exec, execl – execute a file

#include <u.h>
#include <libc.h>
int exec(char *name, char* argv[])
int execl(char *name, ...)

Exec and execl overlay the calling process with the named file, then transfer to the entry point of the image of the file.
Name points to the name of the file to be executed; it must not be a directory, and the permissions must allow the current user to execute it (see stat(3)). It should also be a valid binary image, as defined by the local operating system, or a shell script (see rc(1)). The first line of a shell script must begin with #! followed by the name of the program to interpret the file and any initial arguments to that program, for example
ls | mc
When a C program is executed, it is called as follows:
void main(int argc, char *argv[])
Argv is a copy of the array of argument pointers passed to exec; that array must end in a null pointer, and argc is the number of elements before the null pointer. By convention, the first argument should be the name of the program to be executed. Execl is like exec except that argv will be an array of the parameters that follow name in the call. The last argument to execl must be a null pointer.
For a file beginning #!, the arguments passed to the program (/bin/rc in the example above) will be the name of the file being executed, any arguments on the #! line, the name of the file again, and finally the second and subsequent arguments given to the original exec call. The result honors the two conventions of a program accepting as argument a file to be interpreted and argv[0] naming the file being executed.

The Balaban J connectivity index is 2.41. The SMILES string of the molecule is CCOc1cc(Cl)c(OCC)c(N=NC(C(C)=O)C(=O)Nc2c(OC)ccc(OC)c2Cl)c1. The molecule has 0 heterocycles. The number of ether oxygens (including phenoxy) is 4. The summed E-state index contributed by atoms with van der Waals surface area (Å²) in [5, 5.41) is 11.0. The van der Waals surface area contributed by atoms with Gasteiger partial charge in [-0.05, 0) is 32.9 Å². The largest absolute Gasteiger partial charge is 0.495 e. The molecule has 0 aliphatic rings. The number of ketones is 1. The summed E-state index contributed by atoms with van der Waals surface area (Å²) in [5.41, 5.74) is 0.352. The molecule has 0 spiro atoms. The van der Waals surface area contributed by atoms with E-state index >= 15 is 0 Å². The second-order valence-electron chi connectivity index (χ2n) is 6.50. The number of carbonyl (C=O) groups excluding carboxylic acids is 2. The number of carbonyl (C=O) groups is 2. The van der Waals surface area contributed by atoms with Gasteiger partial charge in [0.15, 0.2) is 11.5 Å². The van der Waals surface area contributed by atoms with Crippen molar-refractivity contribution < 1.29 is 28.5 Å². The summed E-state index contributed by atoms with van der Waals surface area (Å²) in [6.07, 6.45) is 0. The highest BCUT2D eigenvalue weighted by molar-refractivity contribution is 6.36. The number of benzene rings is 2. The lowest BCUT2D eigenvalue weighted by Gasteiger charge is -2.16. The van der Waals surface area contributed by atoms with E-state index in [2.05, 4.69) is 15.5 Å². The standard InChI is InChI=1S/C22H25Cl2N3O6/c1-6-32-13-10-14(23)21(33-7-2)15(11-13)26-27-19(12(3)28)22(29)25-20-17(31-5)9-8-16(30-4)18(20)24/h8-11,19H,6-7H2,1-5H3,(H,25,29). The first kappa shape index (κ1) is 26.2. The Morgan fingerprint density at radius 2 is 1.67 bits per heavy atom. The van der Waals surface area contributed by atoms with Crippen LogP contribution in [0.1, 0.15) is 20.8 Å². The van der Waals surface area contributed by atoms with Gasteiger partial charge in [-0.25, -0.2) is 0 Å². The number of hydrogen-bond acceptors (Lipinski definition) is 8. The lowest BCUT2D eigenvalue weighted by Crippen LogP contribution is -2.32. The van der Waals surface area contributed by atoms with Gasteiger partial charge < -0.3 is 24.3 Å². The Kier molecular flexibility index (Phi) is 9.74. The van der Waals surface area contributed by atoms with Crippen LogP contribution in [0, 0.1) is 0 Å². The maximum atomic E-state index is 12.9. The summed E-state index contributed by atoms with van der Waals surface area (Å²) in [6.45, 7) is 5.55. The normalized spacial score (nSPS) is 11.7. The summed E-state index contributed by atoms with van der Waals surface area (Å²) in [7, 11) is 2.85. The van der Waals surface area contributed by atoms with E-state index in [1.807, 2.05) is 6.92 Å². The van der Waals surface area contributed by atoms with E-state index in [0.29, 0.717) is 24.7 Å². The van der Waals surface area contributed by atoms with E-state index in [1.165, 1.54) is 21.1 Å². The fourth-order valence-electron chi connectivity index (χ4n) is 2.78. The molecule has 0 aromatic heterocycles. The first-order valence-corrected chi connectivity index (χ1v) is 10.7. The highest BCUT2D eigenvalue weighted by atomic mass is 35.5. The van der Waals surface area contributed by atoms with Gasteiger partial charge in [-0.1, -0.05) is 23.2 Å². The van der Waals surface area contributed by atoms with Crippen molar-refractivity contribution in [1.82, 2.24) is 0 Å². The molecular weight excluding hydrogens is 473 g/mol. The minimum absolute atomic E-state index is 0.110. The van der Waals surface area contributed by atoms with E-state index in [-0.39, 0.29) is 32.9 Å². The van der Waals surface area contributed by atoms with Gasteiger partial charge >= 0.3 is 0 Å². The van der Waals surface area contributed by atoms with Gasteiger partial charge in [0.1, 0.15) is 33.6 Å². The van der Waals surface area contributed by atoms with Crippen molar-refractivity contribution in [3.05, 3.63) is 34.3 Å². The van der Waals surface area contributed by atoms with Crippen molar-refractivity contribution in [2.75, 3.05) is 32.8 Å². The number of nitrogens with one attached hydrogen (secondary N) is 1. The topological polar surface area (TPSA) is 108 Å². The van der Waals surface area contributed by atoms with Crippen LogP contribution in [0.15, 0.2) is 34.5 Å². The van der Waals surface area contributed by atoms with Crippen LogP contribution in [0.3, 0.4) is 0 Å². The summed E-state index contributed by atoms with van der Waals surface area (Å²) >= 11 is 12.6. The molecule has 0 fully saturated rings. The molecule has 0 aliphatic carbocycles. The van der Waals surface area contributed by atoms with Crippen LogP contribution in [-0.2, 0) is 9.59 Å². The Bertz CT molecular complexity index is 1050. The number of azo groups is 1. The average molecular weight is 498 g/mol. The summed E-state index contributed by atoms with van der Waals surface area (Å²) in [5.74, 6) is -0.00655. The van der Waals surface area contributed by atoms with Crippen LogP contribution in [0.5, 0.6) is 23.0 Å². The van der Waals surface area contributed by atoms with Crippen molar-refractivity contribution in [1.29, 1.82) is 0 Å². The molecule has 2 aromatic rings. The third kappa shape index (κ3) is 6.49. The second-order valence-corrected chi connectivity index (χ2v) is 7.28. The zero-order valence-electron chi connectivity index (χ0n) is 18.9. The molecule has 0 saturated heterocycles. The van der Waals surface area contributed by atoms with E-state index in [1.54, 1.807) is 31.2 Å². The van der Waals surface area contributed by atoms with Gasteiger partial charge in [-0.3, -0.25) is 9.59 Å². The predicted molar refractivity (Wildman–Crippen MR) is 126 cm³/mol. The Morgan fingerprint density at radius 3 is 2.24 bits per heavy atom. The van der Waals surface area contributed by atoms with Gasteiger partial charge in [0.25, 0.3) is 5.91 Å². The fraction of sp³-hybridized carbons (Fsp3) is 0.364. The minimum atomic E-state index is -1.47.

Most attributes of the calling process are carried into the result; in particular, files remain open across exec (except those opened with OCEXEC OR’d into the open mode; see open(3)); and the working directory and environment (see getenv(3)) remain the same. However, a newly exec’ed process has no notification handlers (see notify(3)).


prof(1), intro(3), stat(3)

If these functions fail, they return and set errstr. There can be no return from a successful exec or execl; the calling image is lost.

On Unix, unlike on Plan 9, exec and execl use the user’s current path to locate prog. This is a clumsy way to deal with Unix’s lack of a union directory for /bin.
To avoid name conflicts with the underlying system, exec and execl are preprocessor macros defined as p9exec and p9execl; see intro(3).

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